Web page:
Gaspipe: confessions of a Mafia boss
Anthony "Gaspipe" Casso is currently serving thirteen consecutive life sentences plus 455 years at a federal prison in Colorado. Now, for the first time, the head of a mob family has granted complete and total access to a journalist. Casso has given New York Times bestselling author Philip Carlo the most intimate, personal look into the world of La Cosa Nostra ever seen. This is his shocking story.
From birth, Anthony Casso's mob life was preordained. Michael Casso introduced his young son around South Brooklyn's social clubs, where "men of honor" did business by shaking pinkie-ringed hands—hands equally at home pilfering stolen goods from the Brooklyn docks or gripping the cold steel of a silenced pistol. Young Anthony watched and listened and decided that he would devote his life to crime.
Casso would prove his talent for "earning," concocting ingenious schemes to hijack trucks, rob banks, and bring into New York vast quantities of cocaine, marijuana, and heroin. Casso also had an uncanny ability to work with the other Mafia families, and he forged unusually strong ties with the Russian mob. By the time Casso took the reins of the Lucchese family, he was a seasoned boss, a very dangerous man.
It was a great life—Casso and his beautiful wife, Lillian, had money to burn; Casso and his crew brought in so much cash that he had dozens of large safe-deposit boxes filled with bricks of hundred-dollar bills. But the law finally caught up with him in his New Jersey safe house in 1994. Rather than stoically face the music like the old-time mafiosi he revered, Casso became the thing he most hated—a rat. It broke his family's heart and made the once feared and revered mobster an object of scorn and disgust among his former friends. For it turned out that a lifetime of street smarts completely failed him in dealing with a group even more cunning and ruthless than the Mafia—the U.S. government.
Detailing Casso's feud with John Gotti and their attempts to kill each other, the "Windows Case" that led to the beginning of the end for the mob in New York, and Casso's dealings with decorated NYPD officers Lou Eppolito and Stephen Caracappa—the "Mafia cops"—Gaspipe is the inside story of one man's rise and fall, mirroring the rise and fall of a way of life, a roller-coaster ride into a netherworld few outsiders have ever dared to enter.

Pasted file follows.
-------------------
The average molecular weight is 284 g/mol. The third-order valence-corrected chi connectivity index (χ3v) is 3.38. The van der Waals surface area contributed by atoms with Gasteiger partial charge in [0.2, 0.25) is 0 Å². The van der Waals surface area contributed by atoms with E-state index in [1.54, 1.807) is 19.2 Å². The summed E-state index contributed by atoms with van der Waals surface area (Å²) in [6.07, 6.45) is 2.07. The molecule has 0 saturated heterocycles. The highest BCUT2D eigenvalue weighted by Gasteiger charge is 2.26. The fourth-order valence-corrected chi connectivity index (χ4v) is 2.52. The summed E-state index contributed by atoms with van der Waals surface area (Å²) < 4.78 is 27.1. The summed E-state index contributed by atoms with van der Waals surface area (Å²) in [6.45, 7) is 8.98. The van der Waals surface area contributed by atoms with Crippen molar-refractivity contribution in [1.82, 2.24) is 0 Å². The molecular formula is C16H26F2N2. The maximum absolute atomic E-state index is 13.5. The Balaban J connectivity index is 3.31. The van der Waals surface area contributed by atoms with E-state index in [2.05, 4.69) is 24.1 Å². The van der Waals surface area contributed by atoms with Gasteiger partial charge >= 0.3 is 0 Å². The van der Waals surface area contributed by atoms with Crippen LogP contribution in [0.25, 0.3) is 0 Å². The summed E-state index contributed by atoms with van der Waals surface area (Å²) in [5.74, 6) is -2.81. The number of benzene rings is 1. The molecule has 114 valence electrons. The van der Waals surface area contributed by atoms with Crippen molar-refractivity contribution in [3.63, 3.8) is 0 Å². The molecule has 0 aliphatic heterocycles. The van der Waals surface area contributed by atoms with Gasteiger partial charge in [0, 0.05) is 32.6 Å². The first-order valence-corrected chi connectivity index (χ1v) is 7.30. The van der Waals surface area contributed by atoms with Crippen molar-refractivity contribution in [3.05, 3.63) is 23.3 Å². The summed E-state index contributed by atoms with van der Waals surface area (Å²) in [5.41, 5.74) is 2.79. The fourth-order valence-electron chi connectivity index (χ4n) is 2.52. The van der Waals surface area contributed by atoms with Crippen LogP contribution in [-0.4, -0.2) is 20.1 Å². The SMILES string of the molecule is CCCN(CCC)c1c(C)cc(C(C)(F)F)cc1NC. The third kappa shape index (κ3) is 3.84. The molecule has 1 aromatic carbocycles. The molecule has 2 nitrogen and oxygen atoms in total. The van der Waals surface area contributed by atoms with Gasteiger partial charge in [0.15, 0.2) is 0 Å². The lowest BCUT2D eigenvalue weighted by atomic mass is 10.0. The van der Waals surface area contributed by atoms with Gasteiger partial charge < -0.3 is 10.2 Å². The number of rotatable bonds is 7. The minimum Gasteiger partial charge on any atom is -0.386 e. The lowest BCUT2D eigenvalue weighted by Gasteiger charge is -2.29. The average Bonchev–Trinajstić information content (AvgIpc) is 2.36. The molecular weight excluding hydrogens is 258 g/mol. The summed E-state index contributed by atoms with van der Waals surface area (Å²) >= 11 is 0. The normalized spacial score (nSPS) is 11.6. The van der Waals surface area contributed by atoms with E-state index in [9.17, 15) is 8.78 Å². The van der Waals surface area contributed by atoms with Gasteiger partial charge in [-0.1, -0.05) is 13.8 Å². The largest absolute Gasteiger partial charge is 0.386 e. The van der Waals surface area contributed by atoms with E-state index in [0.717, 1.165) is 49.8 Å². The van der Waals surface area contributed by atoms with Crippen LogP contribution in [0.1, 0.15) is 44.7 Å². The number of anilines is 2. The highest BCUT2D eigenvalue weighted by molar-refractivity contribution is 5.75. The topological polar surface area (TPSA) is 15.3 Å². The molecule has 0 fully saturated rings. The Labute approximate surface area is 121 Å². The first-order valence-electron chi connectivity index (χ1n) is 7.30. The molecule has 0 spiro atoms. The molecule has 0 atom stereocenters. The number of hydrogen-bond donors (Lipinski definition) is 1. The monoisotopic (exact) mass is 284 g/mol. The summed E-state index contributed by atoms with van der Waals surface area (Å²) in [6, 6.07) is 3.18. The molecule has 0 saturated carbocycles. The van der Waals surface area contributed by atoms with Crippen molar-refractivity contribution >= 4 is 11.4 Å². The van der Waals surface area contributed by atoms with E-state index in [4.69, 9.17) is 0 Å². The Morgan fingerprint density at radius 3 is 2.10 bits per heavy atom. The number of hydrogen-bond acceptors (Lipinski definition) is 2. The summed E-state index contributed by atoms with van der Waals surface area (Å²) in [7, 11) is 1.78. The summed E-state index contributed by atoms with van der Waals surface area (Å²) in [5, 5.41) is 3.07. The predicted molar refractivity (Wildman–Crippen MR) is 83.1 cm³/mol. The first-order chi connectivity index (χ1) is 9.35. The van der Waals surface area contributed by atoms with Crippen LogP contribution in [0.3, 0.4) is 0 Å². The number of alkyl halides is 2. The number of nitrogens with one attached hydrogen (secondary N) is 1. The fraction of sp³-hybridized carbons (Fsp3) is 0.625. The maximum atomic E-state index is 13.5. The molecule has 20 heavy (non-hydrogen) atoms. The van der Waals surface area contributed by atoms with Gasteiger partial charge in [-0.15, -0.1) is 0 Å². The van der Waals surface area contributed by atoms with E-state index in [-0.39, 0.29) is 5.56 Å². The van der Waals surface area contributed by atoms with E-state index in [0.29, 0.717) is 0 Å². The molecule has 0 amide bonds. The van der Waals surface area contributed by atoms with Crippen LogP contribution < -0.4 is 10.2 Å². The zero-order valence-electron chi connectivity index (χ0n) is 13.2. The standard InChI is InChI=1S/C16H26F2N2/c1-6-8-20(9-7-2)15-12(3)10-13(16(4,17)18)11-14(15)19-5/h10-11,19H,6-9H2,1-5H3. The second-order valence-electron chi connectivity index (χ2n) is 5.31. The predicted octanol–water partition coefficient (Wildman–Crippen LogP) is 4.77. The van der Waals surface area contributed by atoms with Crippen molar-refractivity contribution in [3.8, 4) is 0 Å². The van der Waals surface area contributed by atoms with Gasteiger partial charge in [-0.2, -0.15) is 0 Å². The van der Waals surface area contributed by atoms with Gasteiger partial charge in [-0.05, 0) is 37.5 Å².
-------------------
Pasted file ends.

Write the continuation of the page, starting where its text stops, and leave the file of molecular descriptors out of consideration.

|Grouped Work ID||2c7d4566-2588-d7cc-6361-b9a53a07b63c|
|Grouping Title||gaspipe confessions of a mafia boss|
|Grouping Author||carlo philip|
|Last Grouping Update||2019-09-22 04:52:18AM|
|Last Indexed||2019-09-22 04:55:42AM|
|detailed_location_arlington||Central Adult Nonfiction|
The boss of New York's infamous Lucchese crime family, Anthony "Gaspipe" Casso's life in the Mafia was preordained from birth. His rare talent for "earning"—concocting ingenious schemes to hijack trucks, rob banks, and bring vast quantities of drugs into New York—fueled his unstoppable rise up the ladder of organized crime. A mafioso responsible for at least fifty murders, Casso lived large, with a beautiful wife and money to burn. When the law finally caught up with him in 1994, Casso became the thing he hated most—an informer.
From his blood feud with John Gotti to his dealings with the "Mafia cops," decorated NYPD officers Lou Eppolito and Stephen Caracappa, to the Windows case, which marked the beginning of the end for the New York Mob, Gaspipe is Anthony Casso's shocking story—a roller-coaster ride into an exclusive netherworld that reveals the true inner workings of the Mafia, from its inception to the present time.
Arlington Public Library
Connection Crystal City
Criminals -- New York (State) -- New York -- Biography
Gangsters -- New York (State) -- New York -- Biography
Mafia -- New York (State) -- New York -- Case studies
Organized crime -- New York (State) -- New York -- Case studies
|title_display||Gaspipe : confessions of a Mafia boss|
Gaspipe : confessions of a Mafia boss / Philip Carlo
Gaspipe Confessions of a Mafia Boss
|title_sub||confessions of a Mafia boss|
Biography & Autobiography